Infiniti and beyond

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By Nick Jones

There are very few ‘firsts’ when you’ve been test driving cars for as long as I have.

But I recently climbed behind the wheel of an Infiniti G37 saloon for the first time and I was suitably impressed.

It had bags of power, somewhat cheeky looks and the best bit was no-one really knew what it was.

Show the Infiniti badge in a pub quiz and I’ll warrant that nobody will guess correctly.

To be fair, I have driven Infinitis before, this was my second sorte into the brand but this time it was an FX - an upmarket 4x4 fitted with a diesel engine.

Large 4x4’s aren’t cheap nowadays are they? Cheapest BMW X6 is £47,000, the Range Rover Sport £48,000 and the Land Cruiser V8 is a mighty £60,000; enter then the INFINITI FX 3.0-litre diesel GT at £46,000.

It appears Infiniti is looking to offer customers rather more than their money might suggest with their range of cars and 4x4’s.

The FX is challenging in a segment already stacked with great large 4x4’s.

If you didn’t know, Infiniti is the luxury arm of Nissan, and to that end it can draw on tried and tested mechanicals.

This V6 diesel has a single turbocharger and produces a healthy 235bhp, good enough to see the lofty 4x4 hit 132mph, with 0-60 taking just 8.2 seconds.

It channels its power through a seven-speed automatic gearbox and can easily achieve 30+mpg. Emissions are quoted as 238g/km.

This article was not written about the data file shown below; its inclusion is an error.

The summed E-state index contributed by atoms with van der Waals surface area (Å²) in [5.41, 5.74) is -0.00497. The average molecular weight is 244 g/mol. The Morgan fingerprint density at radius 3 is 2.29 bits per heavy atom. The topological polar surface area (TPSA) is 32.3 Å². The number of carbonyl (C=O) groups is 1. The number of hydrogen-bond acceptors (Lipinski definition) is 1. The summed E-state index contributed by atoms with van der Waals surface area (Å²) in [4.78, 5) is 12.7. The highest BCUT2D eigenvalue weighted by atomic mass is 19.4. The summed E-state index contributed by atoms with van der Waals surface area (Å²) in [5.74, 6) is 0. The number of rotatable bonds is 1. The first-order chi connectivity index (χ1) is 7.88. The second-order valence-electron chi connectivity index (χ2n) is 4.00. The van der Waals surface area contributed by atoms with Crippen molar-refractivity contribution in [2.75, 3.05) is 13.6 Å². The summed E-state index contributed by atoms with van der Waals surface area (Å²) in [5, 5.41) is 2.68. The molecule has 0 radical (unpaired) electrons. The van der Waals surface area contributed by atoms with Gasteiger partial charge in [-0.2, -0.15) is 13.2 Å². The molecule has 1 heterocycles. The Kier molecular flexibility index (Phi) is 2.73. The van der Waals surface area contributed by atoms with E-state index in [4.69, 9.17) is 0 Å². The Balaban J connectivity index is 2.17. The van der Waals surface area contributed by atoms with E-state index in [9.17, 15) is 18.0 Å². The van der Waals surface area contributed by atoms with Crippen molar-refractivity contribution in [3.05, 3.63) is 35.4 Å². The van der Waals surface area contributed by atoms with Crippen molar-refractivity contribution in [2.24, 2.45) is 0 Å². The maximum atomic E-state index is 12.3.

It drives exceptionally smoothly and there is no lurching or otherwise once you’ve selected ‘D’.

There’s a lot of technology underneath the bodyshell that is the FX and this promotes both an accomplished ride on the black stuff, and a rugged, proficient mud-plugger off it.

It uses an intelligent four-wheel-drive system that distributes torque automatically to the wheels where it is needed most and the software it uses controls the input, should the driver get a bit exuberant.

If you want even more of a sporty feel to your FX then the ‘S’ version can be had; it uses the same engine as my test car but has fitted sports suspension with electronically controlled dampers which in turn talks to the active rear wheel steering and optimises driver progression and ultimately safety.

It still is a big car; mammoth bonnet height and large, imposing wheel arches really set this car apart and as for driving an Infiniti, few people know what it is.

In the flesh, it’s a mega-looking car with a wide grille and aggressive headlights and massive wheels.

Infiniti is aimed at the premium market, don’t forget, and while the FX could simply dive into the Nissan interior parts bin it doesn’t - it uses bespoke materials and switchgear that totally justify it’s presence in this sector.

It feels special inside and I think that’s where Infiniti has got it spot on.

Equipment levels are high, lots of good standard kit in here, and upgrade to either GT from standard or S models and it’s a case of what it hasn’t got, rather than what it has.

At launch, the FX had a 3.7-litre petrol engine and as a result sales didn’t really shoot away from the starting grid; the introduction of the diesel engine has transformed this, and now everyone is taking it very seriously indeed.

I guess the key to its popularity will be whether or not it holds its value? My answer to that question will be yes, as Infiniti controls the amount of cars bought into the UK and as a result will make the FX sought-after and somewhat of a luxury, diesel-powered, attractive 4x4 that certainly cuts it with the might of Europe.

It’s a unique car and people will pay good money for that.